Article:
It saddens me to write this review. I enjoy the work of Chloe Grace Moretz, and I know that this movie is nowhere even close to her fault. I'm not blaming J. Blakeson, the director. Hell, I'm not even blaming Susannah Grant, the main writer on the film whose credits include Erin Brockovich, 28 Days, and Ever After. No, I'm blaming Sony Pictures for this one (Columbia Pictures, a subsidiary of Sony, distributed the film) and whoever was over at the studio giving notes on this one, thinking that they could try and make the mess that is The Fifth Wave in order to jump on the "dystopian-film-based-off-of-a-novel-turned-into-a-four-part-trilogy-so-we-can-make-a-shitload-of-money-off-of-teenagers" fad. Don't try and hide it, Sony: there is absolutely no coincidence that the marketing of the film looked nearly identical to that of the Divergent series.
The fact this movie was originally filmed in 2014 and wrapped within three months, only to have the release date sent for January of the NEXT year isn't exactly the greatest sign. To me, it looks like sloppy planning on Sony's part.
The film, based off of the first book of the same name in a trilogy written by Rick Yancey, follows the path of 16-year old Cassie Sullivan (played by Chloe Grace Moretz) as she navigates her way through a post-apocalyptic Earth overtaken by The Others, an alien race that even by the end of the movie, we still really know nothing about other than the fact that they want to wipe out the population of the planet (don't worry, this will be revealed in the second movie, because they will still make one). Their motivation for doing so is completely unknown, and a bit aggravating.
The Others hit the Earth in a number of "waves", in an effort to wipe out the population. The first is a technological blackout (cars start working, power goes out everywhere, etc.) The second wipes out coastal cities with tsunamis all over the world. The third is considered biological warfare. The fourth comes when the humans find out that The Others can infiltrate human bodies and control them. They discover that "infected" snipers are placed in the woods to wipe out any survivors.
At this point in time, Cassie, her father, and her little brother make their way to a safe camp until, huzzah! The U.S. military show up to save them! But their cars are working? I thought power was out! (Seriously, it's insulting to the viewer that we have to wait until the very end of the film to learn the "twist" that everyone already knew after that moment.) In a twist of fate, Cassie becomes separated from her little brother and has to do everything that she can to get back to him.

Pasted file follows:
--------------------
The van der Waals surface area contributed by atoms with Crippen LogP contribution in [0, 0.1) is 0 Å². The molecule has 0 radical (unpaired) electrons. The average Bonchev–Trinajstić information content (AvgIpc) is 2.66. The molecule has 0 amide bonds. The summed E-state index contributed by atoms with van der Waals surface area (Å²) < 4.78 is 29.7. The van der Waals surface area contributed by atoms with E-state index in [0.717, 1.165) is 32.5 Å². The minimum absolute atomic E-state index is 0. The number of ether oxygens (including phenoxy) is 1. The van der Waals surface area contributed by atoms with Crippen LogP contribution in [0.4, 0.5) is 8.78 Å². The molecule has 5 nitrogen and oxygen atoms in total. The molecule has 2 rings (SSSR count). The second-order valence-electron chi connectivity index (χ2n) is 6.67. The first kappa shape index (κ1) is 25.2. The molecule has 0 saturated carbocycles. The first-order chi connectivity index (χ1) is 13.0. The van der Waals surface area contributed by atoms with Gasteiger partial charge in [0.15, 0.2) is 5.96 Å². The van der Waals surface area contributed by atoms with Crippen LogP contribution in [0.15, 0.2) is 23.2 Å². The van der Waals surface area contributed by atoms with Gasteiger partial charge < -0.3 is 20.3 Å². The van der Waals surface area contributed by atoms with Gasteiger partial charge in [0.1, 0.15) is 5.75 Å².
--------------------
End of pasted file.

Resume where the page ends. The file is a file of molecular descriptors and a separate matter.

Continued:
In a separate plot line, we follow Ben Parish (Nick Robinson), the boy that Cassie had a crush on in high school, as he goes on to become a leader of an army team made up solely of children and teenagers. I know people who have read the book, and according to them, the whole story plays out brilliantly on paper. In this type of movie, it seems like a really forced attempt to make this film as close to The Hunger Games as it can possibly get. Robinson does a fine job with the material, as do his co-stars, but the story just doesn't hit on the big screen the way that it should.
While all of this is happening, without giving away any major spoilers here, Cassie meets Evan Walker (Alex Roe), and here is where my major problem with the film comes in. I don't mind that Moretz' character has a love interest. I've never minded it in any film, and I'm actually a sucker for a good love story (hopeless romantic here). But the character of Evan is played SO much like an over-exaggerated, over-CGI'ed Twilight spin-off that it's almost painful to watch. Roe's dialogue is so corny, it's almost as if the studio took every line, placed it as a template in the film's script after the final draft was turned in so that there could be a romance element, and didn't even bother to change the template lines.
Here's the underlying problem: The Fifth Wave tries too hard to be too many different movies at once, and it doesn't know what it wants to be. At one moment, it's a romantic film! At another, it's a dystopian action/sci-fi film! Next moment, it's a heart-wrenching drama! I've seen films with elements of multiple genres like this pulled off in a fantastic fashion, and unfortunately this one doesn't fall into that category. It really is a shame.
Maybe, given the fact that the film didn't even crack the top five in the domestic box office this weekend, Sony will take a step back, realize that they DO have good source material and make something salvageable with the story's sequel, The Infinite Sea.
The Fifth Wave is playing in theaters now. For ticketing, box office, and show time information, visit www.fandango.com
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